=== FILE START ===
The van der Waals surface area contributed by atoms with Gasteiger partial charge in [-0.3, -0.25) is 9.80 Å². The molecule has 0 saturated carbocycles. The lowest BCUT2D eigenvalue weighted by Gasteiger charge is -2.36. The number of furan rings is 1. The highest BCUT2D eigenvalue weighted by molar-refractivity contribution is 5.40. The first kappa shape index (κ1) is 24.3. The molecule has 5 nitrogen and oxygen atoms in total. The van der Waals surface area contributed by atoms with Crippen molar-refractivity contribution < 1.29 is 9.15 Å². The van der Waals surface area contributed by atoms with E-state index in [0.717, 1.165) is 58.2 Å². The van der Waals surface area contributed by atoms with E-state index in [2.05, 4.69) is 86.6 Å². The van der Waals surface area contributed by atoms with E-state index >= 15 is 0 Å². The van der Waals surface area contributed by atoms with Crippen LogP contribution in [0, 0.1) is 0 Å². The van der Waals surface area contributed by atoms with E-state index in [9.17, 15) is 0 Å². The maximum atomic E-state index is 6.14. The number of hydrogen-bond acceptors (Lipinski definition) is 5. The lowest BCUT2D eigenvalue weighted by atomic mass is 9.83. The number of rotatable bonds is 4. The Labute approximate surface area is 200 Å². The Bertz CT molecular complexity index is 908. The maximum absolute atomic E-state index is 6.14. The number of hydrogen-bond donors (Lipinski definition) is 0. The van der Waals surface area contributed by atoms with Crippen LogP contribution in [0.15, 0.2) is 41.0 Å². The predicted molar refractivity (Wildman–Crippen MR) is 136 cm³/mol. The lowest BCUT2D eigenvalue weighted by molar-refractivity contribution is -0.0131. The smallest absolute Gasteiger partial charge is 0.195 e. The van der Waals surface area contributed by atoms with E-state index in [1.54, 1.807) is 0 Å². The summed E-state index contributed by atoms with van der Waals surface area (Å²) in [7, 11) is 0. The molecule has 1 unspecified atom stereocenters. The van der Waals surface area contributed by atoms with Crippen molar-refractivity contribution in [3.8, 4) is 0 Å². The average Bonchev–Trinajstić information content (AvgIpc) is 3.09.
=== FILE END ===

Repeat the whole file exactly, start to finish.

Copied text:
The van der Waals surface area contributed by atoms with Gasteiger partial charge in [-0.3, -0.25) is 9.80 Å². The molecule has 0 saturated carbocycles. The lowest BCUT2D eigenvalue weighted by Gasteiger charge is -2.36. The number of furan rings is 1. The highest BCUT2D eigenvalue weighted by molar-refractivity contribution is 5.40. The first kappa shape index (κ1) is 24.3. The molecule has 5 nitrogen and oxygen atoms in total. The van der Waals surface area contributed by atoms with Crippen molar-refractivity contribution < 1.29 is 9.15 Å². The van der Waals surface area contributed by atoms with E-state index in [0.717, 1.165) is 58.2 Å². The van der Waals surface area contributed by atoms with E-state index in [2.05, 4.69) is 86.6 Å². The van der Waals surface area contributed by atoms with E-state index >= 15 is 0 Å². The van der Waals surface area contributed by atoms with Crippen LogP contribution in [0, 0.1) is 0 Å². The van der Waals surface area contributed by atoms with E-state index in [9.17, 15) is 0 Å². The maximum atomic E-state index is 6.14. The number of hydrogen-bond acceptors (Lipinski definition) is 5. The lowest BCUT2D eigenvalue weighted by atomic mass is 9.83. The number of rotatable bonds is 4. The Labute approximate surface area is 200 Å². The Bertz CT molecular complexity index is 908. The maximum absolute atomic E-state index is 6.14. The number of hydrogen-bond donors (Lipinski definition) is 0. The van der Waals surface area contributed by atoms with Crippen LogP contribution in [0.15, 0.2) is 41.0 Å². The predicted molar refractivity (Wildman–Crippen MR) is 136 cm³/mol. The lowest BCUT2D eigenvalue weighted by molar-refractivity contribution is -0.0131. The smallest absolute Gasteiger partial charge is 0.195 e. The van der Waals surface area contributed by atoms with E-state index in [1.54, 1.807) is 0 Å². The summed E-state index contributed by atoms with van der Waals surface area (Å²) in [7, 11) is 0. The molecule has 1 unspecified atom stereocenters. The van der Waals surface area contributed by atoms with Crippen molar-refractivity contribution in [3.8, 4) is 0 Å². The average Bonchev–Trinajstić information content (AvgIpc) is 3.09.